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Homework Help: Integrable Functions

  1. Feb 27, 2010 #1
    1. The problem statement, all variables and given/known data

    I need to find 2 functions on [0,1]: one that is integrable, one that isn't, such that their product is integrable.

    I'd like to use functions that are non-constant, if possible

    2. Relevant equations

    3. The attempt at a solution

    I was thinking of using
    g(x) := x-1
    h(x) := 1/(x-1)

    ... But I'm having trouble proving h(x) is not integrable on [0,1]...

    I used the fact that g was monotone to prove it is integrable and obviously gh is integrable because it's constant. Right now we're looking at Riemann integrals, but I don't know how to state the proof...

    Please help!
  2. jcsd
  3. Feb 27, 2010 #2
    EDIT: Irrelevant since the integral is improper and thus not integrable in the Riemann sense.

    My favorite example of a non-Riemann integrable function is the characteristic function of the rationals over [0,1] which is simply the function whose value is 1 at rational numbers in [0,1] and 0 at irrational numbers in [0,1]. Call this function g. Can you think of an integrable function f for which fg is integrable? (Hint: f is a special case of what is typically the first or easiest example of a Riemann integrable function).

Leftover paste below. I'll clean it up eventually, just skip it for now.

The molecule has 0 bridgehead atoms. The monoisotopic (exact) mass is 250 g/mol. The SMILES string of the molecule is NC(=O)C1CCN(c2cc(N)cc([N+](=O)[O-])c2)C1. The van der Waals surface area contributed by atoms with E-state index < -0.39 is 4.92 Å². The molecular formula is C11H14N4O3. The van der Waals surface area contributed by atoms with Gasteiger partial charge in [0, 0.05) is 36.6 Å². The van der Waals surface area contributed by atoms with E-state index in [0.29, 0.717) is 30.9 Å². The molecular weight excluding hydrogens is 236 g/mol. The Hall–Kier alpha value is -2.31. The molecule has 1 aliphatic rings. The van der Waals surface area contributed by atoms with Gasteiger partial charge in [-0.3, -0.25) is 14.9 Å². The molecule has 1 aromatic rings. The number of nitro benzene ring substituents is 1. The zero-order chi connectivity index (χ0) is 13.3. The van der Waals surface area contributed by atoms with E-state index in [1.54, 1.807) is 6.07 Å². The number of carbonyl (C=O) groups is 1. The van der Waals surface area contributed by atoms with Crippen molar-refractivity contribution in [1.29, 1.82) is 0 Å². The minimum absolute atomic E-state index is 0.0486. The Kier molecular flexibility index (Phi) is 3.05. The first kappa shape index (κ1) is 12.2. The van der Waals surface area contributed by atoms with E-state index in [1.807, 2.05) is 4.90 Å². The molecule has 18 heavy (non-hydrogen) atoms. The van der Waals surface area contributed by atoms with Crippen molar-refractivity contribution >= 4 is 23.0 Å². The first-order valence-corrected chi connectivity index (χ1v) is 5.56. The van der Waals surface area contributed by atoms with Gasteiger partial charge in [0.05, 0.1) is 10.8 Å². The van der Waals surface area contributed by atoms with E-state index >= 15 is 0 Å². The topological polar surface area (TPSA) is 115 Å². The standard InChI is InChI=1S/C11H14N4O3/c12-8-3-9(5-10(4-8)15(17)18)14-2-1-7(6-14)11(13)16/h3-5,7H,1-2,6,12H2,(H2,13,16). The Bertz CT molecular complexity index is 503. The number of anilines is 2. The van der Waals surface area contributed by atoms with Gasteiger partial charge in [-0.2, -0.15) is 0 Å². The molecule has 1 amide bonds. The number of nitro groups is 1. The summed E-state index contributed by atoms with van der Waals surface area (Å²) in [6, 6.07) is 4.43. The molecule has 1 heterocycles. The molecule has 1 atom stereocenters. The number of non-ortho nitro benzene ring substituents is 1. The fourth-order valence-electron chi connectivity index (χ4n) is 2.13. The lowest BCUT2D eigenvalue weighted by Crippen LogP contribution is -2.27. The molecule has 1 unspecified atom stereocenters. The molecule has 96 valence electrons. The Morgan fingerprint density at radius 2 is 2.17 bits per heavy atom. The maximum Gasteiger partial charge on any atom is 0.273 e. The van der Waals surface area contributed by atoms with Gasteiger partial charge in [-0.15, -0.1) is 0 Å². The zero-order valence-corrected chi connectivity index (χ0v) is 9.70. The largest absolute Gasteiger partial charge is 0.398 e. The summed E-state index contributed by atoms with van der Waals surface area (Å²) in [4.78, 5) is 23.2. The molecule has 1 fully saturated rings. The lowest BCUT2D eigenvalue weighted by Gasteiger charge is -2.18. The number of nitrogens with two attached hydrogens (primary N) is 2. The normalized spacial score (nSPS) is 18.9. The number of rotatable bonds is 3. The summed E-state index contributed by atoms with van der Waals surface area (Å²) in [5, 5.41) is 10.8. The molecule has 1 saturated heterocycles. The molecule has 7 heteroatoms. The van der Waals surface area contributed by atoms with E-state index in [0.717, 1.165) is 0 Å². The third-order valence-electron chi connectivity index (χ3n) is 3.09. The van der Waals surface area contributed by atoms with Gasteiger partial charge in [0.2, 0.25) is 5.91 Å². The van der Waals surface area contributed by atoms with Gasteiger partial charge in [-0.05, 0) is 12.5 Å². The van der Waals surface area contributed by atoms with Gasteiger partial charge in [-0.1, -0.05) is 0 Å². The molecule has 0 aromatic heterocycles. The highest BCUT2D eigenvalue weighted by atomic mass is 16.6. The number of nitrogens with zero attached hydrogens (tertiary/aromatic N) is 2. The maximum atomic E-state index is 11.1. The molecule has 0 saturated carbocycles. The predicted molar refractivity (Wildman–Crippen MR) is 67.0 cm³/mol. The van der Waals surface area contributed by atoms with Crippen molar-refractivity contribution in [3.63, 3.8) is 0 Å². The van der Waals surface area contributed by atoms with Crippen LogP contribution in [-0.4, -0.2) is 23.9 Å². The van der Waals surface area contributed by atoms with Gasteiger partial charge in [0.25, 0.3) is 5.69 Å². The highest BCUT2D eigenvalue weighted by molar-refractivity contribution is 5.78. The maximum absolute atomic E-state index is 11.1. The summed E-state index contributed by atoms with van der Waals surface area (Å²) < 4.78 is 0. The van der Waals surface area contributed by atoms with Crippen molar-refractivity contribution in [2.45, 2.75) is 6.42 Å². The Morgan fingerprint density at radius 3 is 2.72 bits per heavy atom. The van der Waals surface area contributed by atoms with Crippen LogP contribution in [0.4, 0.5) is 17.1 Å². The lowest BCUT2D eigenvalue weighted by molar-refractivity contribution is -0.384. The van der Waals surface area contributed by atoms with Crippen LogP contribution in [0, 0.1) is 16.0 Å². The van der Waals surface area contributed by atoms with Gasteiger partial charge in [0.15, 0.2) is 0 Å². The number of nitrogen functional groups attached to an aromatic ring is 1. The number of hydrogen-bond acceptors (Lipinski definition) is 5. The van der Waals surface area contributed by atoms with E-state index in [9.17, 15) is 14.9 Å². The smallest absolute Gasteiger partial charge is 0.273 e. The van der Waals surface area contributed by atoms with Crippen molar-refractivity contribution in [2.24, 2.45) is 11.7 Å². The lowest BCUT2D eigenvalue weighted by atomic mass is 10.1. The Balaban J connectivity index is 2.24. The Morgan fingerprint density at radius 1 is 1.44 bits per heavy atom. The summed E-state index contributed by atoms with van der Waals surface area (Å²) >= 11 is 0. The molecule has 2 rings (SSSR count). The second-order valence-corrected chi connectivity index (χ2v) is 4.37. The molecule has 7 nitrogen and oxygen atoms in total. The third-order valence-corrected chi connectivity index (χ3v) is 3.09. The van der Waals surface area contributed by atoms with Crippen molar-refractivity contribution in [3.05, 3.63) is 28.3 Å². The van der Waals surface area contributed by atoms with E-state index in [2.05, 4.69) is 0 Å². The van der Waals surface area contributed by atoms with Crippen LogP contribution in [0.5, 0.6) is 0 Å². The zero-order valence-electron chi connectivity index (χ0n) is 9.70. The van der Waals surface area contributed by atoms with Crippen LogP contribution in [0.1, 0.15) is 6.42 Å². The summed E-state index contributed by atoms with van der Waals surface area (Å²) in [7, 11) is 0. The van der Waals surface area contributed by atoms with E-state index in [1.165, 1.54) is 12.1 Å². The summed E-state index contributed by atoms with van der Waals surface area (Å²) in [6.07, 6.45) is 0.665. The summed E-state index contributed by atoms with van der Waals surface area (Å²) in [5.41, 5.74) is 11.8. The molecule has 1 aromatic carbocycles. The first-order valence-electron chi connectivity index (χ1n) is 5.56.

Last edited: Feb 27, 2010
  4. Feb 27, 2010 #3
    I thought that 1/(x-1) was unbounded, and therefore not integrable? Am I mistaken? I'm still trying to understand this whole chapter...

    Would it work if I had

    f(x): = 0

    g(x): = 1, x is rational
    g(x): = 0, x is irrational

    Because then f is constant ->integrable
    and fg=0 is constant -> integrable

    Am I on the right track? I really wanted to use something non-constant to try to understnad the concept better, but would this at least work?

    Thanks for your help!
  5. Feb 27, 2010 #4
    Sorry, I made a silly oversight. You are right since the integral doesn't converge due to the singularity at x = 1, so we have something improper. So your case worked fine, I had just forgotten to consider improper integrals. But you're also correct in your follow-up of my example. I just chose an example that is in some sense simpler, even if the function is considered pathological.
  6. Feb 27, 2010 #5
    Thank you so much---it worked out better for me because I had to prove to myself that the case worked, which helped me understand so much better.

    Thank you!!!:smile:
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